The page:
Santiago de Compostela, Spain

pilgrims arriving in Santiago de Compostela, spain

Pilgrims entering Santiago de Compostela on the last kilometre of the Camino de Santiago (The Way of St James).

Why visit Santiago de Compostela?

Santiago is small, cheerful city full of thankful pilgrims, odd churches and massive monasteries. It’s a bit out of the way but a brilliant tourist destination whatever your religion. is Galicia’s most important city but also one of Spain’s cultural jewels and a place of international religious significance. Santiago is a World Heritage site with around fourteen ancient churches crammed into the fairly small and pedestrianised old town (there is a considerably larger new town), along with at least six vast monasteries/ nunneries. And it all began with St James.

Why is Santiago de Compostela such an important religious destination?

First theory

St. James (the Elder) was one of Jesus’ disciples and after the crucifixion traveled to Spain (known as Hispania then) to spread the Christian word. After some years James returned to Palestine where he was executed by the Romans (under the orders of Herod Agrippa) for his faith in 44 AD.

His followers brought his decapitated body back to the Spanish port of Padron in Galicia, and from there took him by horse-cart to an unknown location where they buried him.

Times were turbulent in Spain for hundreds of years after this and St James entered folklore in 813 AD when a hermit/shepherd told the local bishop that he had seen strange lights/stars and heard unusual noises in a certain area where legend had it that St James was buried.

The local Bishop, Theodomir, set off with a few sturdy assistants and searching the vicinity, found a small, old building with three bodies in it. He concluded that the more prominent bodily remains were of St James while the two lesser skeletons belonged to the two acolytes who had brought his body from Palestine.

Theodomir informed King Alfonso II who promptly commanded a Catholic basilica to be built on the site. And that was the genesis of Santiago de Compostela.

One more thing. . . a 1950’s excavation under the cathedral revealed the tomb of Bishop Theodomir, who had asked to be buried near St James. The engraved date on the tomb was 847.

Second theory

All of the above was concocted by Catholic church authorities in order to raise funds and emotions to fight against the Arabic Moors who were spreading north through Hispania and doing very well for themselves. Just look at Seville, Granada and Cordoba, grand cities still dominated by Moorish architecture.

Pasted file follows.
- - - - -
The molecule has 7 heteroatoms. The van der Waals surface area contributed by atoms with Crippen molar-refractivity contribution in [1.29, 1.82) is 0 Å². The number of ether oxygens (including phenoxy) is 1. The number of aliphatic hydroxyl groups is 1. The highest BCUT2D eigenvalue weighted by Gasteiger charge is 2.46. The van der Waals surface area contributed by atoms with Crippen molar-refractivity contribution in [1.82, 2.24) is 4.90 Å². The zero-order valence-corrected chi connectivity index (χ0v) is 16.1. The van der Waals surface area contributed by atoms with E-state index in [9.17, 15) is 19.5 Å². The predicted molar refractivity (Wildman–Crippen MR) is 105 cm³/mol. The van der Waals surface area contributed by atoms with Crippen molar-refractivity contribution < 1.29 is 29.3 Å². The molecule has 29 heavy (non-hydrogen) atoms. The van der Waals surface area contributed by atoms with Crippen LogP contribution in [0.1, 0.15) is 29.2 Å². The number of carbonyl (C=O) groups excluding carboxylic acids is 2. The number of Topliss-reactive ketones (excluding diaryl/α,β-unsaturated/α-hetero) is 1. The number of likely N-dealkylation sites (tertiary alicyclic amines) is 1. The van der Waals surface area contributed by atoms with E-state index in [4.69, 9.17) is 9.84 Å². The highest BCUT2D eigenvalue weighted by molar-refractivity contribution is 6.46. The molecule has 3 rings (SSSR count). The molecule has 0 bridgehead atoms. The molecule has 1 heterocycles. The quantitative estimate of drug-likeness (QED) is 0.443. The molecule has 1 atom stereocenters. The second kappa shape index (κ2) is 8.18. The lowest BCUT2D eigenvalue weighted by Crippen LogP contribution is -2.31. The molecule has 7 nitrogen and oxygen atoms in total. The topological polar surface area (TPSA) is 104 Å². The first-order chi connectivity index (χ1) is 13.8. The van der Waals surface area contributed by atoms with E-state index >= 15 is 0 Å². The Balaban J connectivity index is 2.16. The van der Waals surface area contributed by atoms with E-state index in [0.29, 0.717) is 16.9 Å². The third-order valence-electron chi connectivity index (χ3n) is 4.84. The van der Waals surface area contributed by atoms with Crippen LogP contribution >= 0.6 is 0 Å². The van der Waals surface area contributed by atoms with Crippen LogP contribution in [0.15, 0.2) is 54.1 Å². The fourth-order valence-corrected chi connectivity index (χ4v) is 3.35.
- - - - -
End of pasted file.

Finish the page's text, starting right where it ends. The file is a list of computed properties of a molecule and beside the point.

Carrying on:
If so, the campaign to revive Christianity in Spain was a great success as:

a) Santiago de Compostela became the most popular Catholic pilgrimage destination in western Europe during the middle ages (Rome was the biggest loser).

b) St James the Moorslayer, aka Santiago Matomoro, led Christians against the Moors in 844, and won a great battle. You can see Santiago Matomoro on his white charger at the top of the dazzling ornamentation above the altar in Santiago Cathedral.

However, even if the second theory is true, that the Church misrepresented the site (for the best of reasons), and millions of pilgrims have been inspired by Santiago de Compostela.  They arrive there with love, determination and devotion which can still be felt in this wonderful, joyous, peaceful city. And we don’t say that about many cities!

What’s the meaning of the scallop shell?

Pilgrims and a scallop shell set into the road surface, Santiago de Compostela, Galicia, Spain

Visitors to Santiago de Compostela will soon notice the ubiquitous scallop shell, always pointing towards Praza do Obradoiro, the end of the line, or more precisely the end of many lines.

The scallop is both the pilgrim’s traditional symbol as well as being a Camino de Santiago route mark and can be seen on walls, signposts and inset into streets all over north Spain, as well as all over souvenirs in local shops.